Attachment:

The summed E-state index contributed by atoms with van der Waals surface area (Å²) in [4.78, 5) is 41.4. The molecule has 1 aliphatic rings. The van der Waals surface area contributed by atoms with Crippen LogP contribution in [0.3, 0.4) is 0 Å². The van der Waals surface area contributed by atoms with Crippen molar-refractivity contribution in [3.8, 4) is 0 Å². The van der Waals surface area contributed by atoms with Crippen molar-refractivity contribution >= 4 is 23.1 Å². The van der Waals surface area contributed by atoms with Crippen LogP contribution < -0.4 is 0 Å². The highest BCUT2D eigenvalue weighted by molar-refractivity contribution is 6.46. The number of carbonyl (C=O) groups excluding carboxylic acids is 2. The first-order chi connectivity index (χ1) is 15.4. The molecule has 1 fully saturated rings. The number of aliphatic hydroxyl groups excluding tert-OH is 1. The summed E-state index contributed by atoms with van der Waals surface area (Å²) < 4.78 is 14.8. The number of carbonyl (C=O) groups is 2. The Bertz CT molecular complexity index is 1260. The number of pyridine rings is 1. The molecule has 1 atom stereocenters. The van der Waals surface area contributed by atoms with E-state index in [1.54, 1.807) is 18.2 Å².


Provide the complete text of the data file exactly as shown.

The summed E-state index contributed by atoms with van der Waals surface area (Å²) in [4.78, 5) is 41.4. The molecule has 1 aliphatic rings. The van der Waals surface area contributed by atoms with Crippen LogP contribution in [0.3, 0.4) is 0 Å². The van der Waals surface area contributed by atoms with Crippen molar-refractivity contribution in [3.8, 4) is 0 Å². The van der Waals surface area contributed by atoms with Crippen molar-refractivity contribution >= 4 is 23.1 Å². The van der Waals surface area contributed by atoms with Crippen LogP contribution < -0.4 is 0 Å². The highest BCUT2D eigenvalue weighted by molar-refractivity contribution is 6.46. The number of carbonyl (C=O) groups excluding carboxylic acids is 2. The first-order chi connectivity index (χ1) is 15.4. The molecule has 1 fully saturated rings. The number of aliphatic hydroxyl groups excluding tert-OH is 1. The summed E-state index contributed by atoms with van der Waals surface area (Å²) < 4.78 is 14.8. The number of carbonyl (C=O) groups is 2. The Bertz CT molecular complexity index is 1260. The number of pyridine rings is 1. The molecule has 1 atom stereocenters. The van der Waals surface area contributed by atoms with E-state index in [1.54, 1.807) is 18.2 Å².